Bringing Hospitality Next Door
In Romans 12:13 Paul exhorts us to be ready to help when God's people are in need. "Always be eager to practice hospitality," he writes.
This Scripture came alive for me one evening when my next-door neighbor *Ramona had met me in the foyer of her house as I pushed open the half-ajar front door, my own four-year-old son in tow. Upstairs I could hear her boys sobbing.
"Thanks for coming, Renee," Ramona cried. "Susan drove home drunk. I can't take it anymore!"
"Why you call her?" From the living room, Susan, Ramona's partner, slurred as quietly as she could. The leather cushions gave as she stumbled down onto the couch.
"I shouted at her," Ramona continued. "I can't take it anymore, and I scared the boys."
"What do you want me to do?" I asked.
Any thoughts of this being an easily solved emergency had begun to fizzle.
"Could you stay with them for a bit?"
My son and I walked slowly up the stairs while Ramona retreated to the living room to tend to Susan. In the boys' bedroom, seven-year-old Cam's ribs heaved while he rocked back and forth, tears pouring out. He could barely look me in the eye. His wails punctured his older brother Neil's flow of words: "She drove home drunk, Renee," Neil said. "She could have killed somebody. We're scared." His restless fingers arranged and re-arranged his lineup of figurines and spun his planet mobile as he shot me sideways glances.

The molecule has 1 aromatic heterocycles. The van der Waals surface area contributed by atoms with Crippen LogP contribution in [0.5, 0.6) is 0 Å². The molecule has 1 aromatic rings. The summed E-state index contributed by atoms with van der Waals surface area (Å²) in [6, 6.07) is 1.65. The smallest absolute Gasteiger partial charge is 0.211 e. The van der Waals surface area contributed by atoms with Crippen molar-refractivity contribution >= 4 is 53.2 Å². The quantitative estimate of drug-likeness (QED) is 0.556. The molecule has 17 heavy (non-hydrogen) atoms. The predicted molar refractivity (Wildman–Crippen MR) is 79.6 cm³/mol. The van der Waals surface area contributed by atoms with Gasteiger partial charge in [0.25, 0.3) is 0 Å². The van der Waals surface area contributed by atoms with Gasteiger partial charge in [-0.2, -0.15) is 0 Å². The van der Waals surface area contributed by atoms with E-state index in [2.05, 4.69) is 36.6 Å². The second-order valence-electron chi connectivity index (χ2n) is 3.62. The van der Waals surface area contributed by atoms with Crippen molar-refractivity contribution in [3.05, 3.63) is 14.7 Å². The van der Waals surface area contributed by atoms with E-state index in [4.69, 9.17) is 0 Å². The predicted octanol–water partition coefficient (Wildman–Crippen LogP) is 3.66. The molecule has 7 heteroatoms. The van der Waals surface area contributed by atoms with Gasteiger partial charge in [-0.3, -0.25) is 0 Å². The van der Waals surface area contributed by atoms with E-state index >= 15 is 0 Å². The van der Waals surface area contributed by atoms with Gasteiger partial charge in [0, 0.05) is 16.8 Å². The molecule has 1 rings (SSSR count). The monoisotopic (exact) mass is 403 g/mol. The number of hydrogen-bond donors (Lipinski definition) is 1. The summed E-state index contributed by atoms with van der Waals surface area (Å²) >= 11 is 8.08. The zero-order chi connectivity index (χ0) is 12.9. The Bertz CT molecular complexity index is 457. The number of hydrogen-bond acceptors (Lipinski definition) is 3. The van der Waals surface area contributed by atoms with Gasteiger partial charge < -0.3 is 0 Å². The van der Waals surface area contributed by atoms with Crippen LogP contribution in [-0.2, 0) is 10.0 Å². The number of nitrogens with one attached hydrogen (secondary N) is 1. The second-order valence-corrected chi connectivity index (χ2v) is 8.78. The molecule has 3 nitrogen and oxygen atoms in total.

I had no idea what to say or do. My mind was still on the work I hadn't yet finished and the supper dishes I had to clean up. Plus, my son needed to start his bedtime routine. I didn't have time for this.
My son counts Neil and Cam (Susan's children) as his brothers. And while I'd noticed some changes in Neil and Cam since the school year had begun–a hardness in their body language; a sudden shyness with me; a lost look at times in their eyes; loud fights we could hear in our house; fewer play dates with my son–I'd just chalked it up to pre-tween growing pains and back-to-school schedules. In fact, it was more. Susan and Ramona's domestic partnership had made the boys prime targets for schoolyard bullies. The bullying had been consistent for more than a year. Cam had responded by coating his heart with an impenetrable layer of shellac. He'd chosen after-school activities that would make him the strongest possible seven-year-old, and he kept his distance from the neighbors. Including us. Neil had begun to shade the truth and push boundaries.
Renee James is a regular contributor for TCW, Leadership Journal, and the Gifted for Leadership blog. She lives in Toronto, Canada, and is the communications director for Baptist Women of Ontario and Quebec. She blogs infrequently at ReneeJames.org.